WHAT a contrast. In the same week we had Manny Pacquiao donating $50,000 to a cancer charity organisation. The Filipino star participated in a charity walk and handed over the cheque to a representative of the Cancer Patient Care Society during his visit to the United Arab Emirates. Meanwhile Floyd Mayweather Jnr posted a video showing him literally throwing money around at 5.00am at a private party surrounded but women clad in little else except thongs and straps. Pacquiao class in the ring and class outside the ring. Mayweather class in the ring and crass outside the ring. However you can be sure that there will be people down on their hands and knees and willing to forgive anything short of murder to get Mayweather to fight again. The returns for the Pacquiao fight were astounding. Close to 4.6 million buys totalling more than $437 million revenue. Incredible.
Heavyweights seem to be coming back into vogue-well some are. Obviously the Wlad Klitschko vs. Tyson Fury fight is looming. Klitschko should give Fury a bonus as the big Brit has worked overtime promoting the show but it is a sell out so you can stop clowning now Tyson. Next month will see the much anticipated Anthony Joshua vs. Dillian Whyte fight in London which sold out in just a few hours of the tickets going on sale. Both are big punchers so don’t blink. A lot has been made of Whyte flooring and beating Joshua when they were amateurs but having watched it on You Tube it is irrelevant as both were then such raw novices. Deontay Wilder will be making a title defence on January 26 and he is playing the “Mayweather “game of holding back the name of his challenger with names being thrown around of those that want the next dance. For me Wilder has lost a great opportunity. Since beating Bermane Stiverne he has taken two relatively safe defences and don’t expect the third to be any tougher. As a champion he has so far been a disappointment and the sooner he fights Alexander Povetkin the better. Heavyweight interest in Europe is not confined to Klitschko. Erkan Teper’s defence of his European heavy title against the “Nordic Nightmare” Robert Helenius in Helsinki has already sold 7.500 tickets and is assured of being a sell-out. Things don’t look nearly so good for former champion Bermane Stiverne. The Haitian-born Canadian fights in Las Vegas this weekend against Derric Rossy but Showtime will be taking the fights on the show for Frank Galarza and Sergey Derevyanchenko but not Stiverne. Eighteen months ago he was a world champion now he can’t even get air time – yesterday’s man!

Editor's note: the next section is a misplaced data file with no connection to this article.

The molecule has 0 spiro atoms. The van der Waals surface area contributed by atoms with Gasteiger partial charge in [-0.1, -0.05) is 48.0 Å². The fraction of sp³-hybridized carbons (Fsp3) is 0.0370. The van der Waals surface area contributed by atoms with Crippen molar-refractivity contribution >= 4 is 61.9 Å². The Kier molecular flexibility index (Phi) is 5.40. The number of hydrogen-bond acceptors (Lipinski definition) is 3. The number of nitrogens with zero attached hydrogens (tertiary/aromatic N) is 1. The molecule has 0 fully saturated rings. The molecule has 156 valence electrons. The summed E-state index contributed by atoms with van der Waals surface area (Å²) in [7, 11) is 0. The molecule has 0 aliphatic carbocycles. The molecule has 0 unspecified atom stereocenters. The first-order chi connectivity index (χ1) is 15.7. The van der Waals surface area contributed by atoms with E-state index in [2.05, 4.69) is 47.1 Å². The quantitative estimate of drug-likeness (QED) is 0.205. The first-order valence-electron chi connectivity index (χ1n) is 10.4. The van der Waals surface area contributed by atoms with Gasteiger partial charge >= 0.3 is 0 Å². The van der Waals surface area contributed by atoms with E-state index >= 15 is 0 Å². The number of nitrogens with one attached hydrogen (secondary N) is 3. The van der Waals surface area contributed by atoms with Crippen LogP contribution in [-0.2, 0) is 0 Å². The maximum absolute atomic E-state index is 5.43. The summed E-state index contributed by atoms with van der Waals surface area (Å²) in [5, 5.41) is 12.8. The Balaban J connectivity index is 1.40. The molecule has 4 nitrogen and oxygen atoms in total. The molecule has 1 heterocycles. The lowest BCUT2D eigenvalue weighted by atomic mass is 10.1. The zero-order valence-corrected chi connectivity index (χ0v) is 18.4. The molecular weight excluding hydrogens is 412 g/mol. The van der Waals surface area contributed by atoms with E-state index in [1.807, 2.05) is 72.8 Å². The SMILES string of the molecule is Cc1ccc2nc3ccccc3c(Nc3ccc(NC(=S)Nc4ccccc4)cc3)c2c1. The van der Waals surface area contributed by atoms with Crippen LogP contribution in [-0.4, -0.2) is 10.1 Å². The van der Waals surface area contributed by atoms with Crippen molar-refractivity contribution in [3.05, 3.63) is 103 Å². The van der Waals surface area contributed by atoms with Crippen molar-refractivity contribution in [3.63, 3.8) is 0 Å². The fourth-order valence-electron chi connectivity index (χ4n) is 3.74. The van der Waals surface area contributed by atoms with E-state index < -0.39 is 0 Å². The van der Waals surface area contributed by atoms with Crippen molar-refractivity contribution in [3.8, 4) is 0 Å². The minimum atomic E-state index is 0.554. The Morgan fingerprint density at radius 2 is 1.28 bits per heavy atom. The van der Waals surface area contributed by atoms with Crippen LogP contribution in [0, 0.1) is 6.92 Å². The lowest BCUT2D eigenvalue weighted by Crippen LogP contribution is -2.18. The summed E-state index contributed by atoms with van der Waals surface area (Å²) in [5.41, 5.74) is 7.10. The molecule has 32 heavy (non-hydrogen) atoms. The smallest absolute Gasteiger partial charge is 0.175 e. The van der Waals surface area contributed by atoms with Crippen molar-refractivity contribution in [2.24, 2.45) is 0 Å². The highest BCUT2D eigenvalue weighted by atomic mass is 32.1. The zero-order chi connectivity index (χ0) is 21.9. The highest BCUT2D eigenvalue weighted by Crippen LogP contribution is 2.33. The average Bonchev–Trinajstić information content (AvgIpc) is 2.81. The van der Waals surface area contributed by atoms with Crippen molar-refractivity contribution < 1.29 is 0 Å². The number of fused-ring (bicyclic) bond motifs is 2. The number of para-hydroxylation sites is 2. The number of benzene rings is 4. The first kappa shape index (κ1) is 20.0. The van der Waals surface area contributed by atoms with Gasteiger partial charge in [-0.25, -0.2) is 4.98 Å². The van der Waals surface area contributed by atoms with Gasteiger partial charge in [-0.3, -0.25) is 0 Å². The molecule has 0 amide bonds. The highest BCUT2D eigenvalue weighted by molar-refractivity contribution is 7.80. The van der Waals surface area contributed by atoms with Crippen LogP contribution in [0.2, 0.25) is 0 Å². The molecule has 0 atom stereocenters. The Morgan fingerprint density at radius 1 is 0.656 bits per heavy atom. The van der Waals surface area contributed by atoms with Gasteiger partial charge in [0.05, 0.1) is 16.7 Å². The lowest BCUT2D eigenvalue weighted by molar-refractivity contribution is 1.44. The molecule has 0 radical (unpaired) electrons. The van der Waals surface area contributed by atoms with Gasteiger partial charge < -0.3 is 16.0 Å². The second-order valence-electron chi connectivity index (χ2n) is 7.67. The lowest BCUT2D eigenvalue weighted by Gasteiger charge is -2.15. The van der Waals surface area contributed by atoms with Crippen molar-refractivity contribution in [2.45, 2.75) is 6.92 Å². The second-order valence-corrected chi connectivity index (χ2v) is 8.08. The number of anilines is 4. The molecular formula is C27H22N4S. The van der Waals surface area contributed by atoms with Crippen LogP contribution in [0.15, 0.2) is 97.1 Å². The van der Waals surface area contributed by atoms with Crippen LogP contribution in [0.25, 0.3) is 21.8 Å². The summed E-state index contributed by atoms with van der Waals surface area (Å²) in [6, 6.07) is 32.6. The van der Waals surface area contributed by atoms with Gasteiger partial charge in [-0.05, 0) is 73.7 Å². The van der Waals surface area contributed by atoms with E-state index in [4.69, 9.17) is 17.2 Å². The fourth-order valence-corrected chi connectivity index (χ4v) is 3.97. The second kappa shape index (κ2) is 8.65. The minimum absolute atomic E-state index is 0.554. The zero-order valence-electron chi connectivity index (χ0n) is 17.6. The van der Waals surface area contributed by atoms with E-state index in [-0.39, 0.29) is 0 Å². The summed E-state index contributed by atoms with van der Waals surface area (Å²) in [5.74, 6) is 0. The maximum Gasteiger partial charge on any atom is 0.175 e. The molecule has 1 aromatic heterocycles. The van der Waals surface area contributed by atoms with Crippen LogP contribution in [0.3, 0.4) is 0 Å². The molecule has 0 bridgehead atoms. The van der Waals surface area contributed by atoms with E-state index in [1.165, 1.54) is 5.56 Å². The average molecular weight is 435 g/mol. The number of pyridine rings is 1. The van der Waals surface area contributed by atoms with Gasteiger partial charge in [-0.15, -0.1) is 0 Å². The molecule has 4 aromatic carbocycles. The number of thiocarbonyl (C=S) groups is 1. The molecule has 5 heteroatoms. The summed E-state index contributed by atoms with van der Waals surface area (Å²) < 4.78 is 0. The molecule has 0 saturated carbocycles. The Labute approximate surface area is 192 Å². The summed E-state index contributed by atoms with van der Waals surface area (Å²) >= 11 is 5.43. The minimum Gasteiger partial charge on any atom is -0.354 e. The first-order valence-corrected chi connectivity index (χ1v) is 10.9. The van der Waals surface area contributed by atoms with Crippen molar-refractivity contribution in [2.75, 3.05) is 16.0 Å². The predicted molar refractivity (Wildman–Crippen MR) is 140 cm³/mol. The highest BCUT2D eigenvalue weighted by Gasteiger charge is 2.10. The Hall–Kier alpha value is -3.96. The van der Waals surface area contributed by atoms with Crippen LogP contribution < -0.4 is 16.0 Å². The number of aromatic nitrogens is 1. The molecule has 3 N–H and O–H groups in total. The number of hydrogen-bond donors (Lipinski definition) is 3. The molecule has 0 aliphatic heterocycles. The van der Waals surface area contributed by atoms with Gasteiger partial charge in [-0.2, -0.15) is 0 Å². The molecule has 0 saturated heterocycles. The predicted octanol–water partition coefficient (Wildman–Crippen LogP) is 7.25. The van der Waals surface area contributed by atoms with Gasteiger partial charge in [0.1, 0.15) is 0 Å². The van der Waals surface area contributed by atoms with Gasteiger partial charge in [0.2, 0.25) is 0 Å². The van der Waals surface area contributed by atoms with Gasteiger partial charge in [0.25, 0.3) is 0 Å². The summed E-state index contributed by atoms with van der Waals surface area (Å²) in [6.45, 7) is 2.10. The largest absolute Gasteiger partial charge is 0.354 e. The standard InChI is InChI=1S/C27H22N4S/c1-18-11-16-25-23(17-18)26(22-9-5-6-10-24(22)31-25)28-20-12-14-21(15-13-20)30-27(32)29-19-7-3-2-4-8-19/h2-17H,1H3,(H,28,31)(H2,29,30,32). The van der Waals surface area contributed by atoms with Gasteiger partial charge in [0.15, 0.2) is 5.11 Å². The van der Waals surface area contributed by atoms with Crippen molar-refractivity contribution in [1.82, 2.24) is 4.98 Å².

As I said Fury has done a great job of selling the Klitschko fight and nothing sells as well as a real grudge match. That certainly seems to be the case for the fight in Denmark between Patrick Nielsen and Rudy Markussen. These had to be pulled apart at a press conference and the fight is not until December 12. By then they could have dug trenches and be tossing grenades and it will be another sell out.
In upgrading Adrien Broner to super champion the WBA again show their cynical machinations. At one time to be a “super” champion with the WBA you had to also hold one of the other sanctioning body titles. Messy but some logic to it. Then they realised that it was a dead end as sometimes there were no fighters holding two titles so they were stuck with just a WBA champion. When rules get in the way of sanctioning fees the rules get trodden into the dust so now they create “super” champions under the smallest pretext and free up their secondary title to earn more fees. Then you have the WBA taking away Guillermo Rigondeaux’s title and making him champion in recess just in time for the much anticipated fight between their then secondary champion Scott Quigg and IBF champion Carl Frampton to be a real unification match. Whilst Quigg was only holding their secondary title it could not be a unification title fight but now they have shifted (shafted) Rigondeaux it can be. So the Cuban gets “stripped” for failure to defend since December.
In a different way the WBC is also at fault. The late Jose Sulaiman announced that the WBC were discontinuing interim titles as they just caused confusion and they would be replaced by Silver titles. Despite this the WBC are still sanctioning interim title fights and the least they could do is be honest and come out and say they have reversed the policy put in place by Jose and interim title are part of WBC policy as also are Silver titles and Silver Silver titles etc. etc.
I have not yet found the time to ingest all of the WBC Convention reports but I will. There is one very positive thing that has come out of the growth of four major sanctioning bodies and that is their medical and officials meetings/seminars. Before the sanctioning bodies arrived there was no forum for sharing of information of recommendations for change or lessons learned in these areas. For that alone they, but particularly the WBC, have made a major contribution to safety in boxing. It is also good to see some of the top referees going to pass their knowledge to others. Hall of Fame referee Stan Christodoulou has given teach-ins in many countries.